Over the past few years, various countries, including India, have been focusing on introducing anti-avoidance measures to combat tax evasion with exchange of information across countries being one of the key tools. The scope of the information to be exchanged is provided either under the respective tax treaties or a specific Tax Information Exchange Agreement (TIEA) executed between countries/territories.
Given the ability of the tax authorities to conduct roving enquiries and request information beyond the scope agreed between nations, the OECD has been instrumental at various intervals in facilitating mutual economic cooperation on accessibility of information.
India introduced its General Anti Avoidance Rules (GAAR) in 2009 (though presently deferred) to combat tax evasion. In order to ensure a robust framework to obtain information on cross-border transactions, the Indian government manifested its intention to negotiate its tax treaties, particularly to amend and widen the scope of the exchange of information article. Independently, India has entered into TIEAs with 10 countries as of today.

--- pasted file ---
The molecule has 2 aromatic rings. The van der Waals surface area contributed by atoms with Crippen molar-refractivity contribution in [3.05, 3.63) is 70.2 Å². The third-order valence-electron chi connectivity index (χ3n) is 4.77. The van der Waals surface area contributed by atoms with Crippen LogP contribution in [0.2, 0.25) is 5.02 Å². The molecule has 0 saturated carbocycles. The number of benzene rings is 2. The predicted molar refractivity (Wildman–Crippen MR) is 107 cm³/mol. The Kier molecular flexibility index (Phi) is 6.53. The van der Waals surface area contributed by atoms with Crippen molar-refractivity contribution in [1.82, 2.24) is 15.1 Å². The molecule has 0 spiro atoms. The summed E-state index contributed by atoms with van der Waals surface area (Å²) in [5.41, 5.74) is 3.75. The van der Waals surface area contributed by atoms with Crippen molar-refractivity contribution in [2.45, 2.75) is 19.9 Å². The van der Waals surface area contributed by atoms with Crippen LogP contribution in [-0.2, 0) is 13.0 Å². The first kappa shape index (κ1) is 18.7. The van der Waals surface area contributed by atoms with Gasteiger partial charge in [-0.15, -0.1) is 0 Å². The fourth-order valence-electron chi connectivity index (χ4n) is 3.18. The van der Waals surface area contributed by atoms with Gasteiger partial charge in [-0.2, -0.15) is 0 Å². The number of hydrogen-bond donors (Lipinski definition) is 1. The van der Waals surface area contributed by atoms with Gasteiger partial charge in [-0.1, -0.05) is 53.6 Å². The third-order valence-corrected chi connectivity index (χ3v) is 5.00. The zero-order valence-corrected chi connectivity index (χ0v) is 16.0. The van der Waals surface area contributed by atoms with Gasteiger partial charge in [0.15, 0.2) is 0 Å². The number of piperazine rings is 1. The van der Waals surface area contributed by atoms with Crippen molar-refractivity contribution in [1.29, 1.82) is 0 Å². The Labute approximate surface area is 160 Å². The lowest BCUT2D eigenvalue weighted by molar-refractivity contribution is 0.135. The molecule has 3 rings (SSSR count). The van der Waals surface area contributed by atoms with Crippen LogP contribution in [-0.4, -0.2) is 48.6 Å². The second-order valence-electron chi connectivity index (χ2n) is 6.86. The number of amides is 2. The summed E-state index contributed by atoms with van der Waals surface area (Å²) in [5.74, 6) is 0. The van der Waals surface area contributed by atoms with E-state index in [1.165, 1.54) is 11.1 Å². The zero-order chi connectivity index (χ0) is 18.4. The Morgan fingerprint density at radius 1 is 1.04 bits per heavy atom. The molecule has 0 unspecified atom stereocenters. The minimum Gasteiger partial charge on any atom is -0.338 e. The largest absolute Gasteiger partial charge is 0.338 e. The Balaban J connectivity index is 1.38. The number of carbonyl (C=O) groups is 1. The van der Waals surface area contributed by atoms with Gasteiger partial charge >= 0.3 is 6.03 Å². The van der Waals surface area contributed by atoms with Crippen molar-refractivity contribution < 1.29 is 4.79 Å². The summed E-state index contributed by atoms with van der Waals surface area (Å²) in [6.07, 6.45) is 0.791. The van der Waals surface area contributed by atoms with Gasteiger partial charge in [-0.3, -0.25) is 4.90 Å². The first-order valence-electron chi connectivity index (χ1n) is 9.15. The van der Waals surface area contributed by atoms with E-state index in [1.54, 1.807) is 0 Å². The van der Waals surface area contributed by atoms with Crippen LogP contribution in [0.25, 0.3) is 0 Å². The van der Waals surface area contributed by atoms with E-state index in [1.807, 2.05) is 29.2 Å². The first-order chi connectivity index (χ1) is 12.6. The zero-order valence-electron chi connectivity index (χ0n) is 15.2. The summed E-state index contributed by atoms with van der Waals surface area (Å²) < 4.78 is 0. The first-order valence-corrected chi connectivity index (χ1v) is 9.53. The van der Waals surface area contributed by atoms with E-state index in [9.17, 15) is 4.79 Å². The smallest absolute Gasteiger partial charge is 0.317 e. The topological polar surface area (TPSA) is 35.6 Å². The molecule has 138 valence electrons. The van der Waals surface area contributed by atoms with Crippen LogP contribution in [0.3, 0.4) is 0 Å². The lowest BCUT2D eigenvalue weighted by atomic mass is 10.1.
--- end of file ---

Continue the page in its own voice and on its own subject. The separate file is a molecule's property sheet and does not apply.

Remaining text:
It also introduced the Section 94A in the Income Tax Act, 1961), which empowers the government to notify countries/territories (notified jurisdictions) that do not effectively exchange information. The government has recently notified Cyprus as one such jurisdiction, which also happens to be the first country to get notified under these provisions.
It has wide ramifications on aspects like taxability, deductibility, reporting and compliances in respect of transactions with persons located in Cyprus.
Coverage: While the language of the Act is wide enough to cover any transaction between two non-residents (one of whom is a Cypriot entity), the memorandum explaining the provisions of the relevant Finance Bill that introduced the Section 94A states its objective is to discourage transactions by a resident assessee with persons located in notified jurisdictions.
Transfer pricing: Any transaction between an assessee and a Cypriot entity shall be deemed to be an international transaction between two associated enterprises and shall be governed by the provisions relating to transfer pricing under the Act (for example, Section 92).
Arguably, this should not impact the transactions in respect of which there is no income chargeable to income tax. For example, dividends paid by the Indian companies to Cypriot entities should not be impacted by this provision. It would be interesting to mull over cases where the income is not chargeable to tax pursuant to the India-Cyprus tax treaty.
This would also result in practical challenges to comply with the transfer pricing documentation and reporting requirements for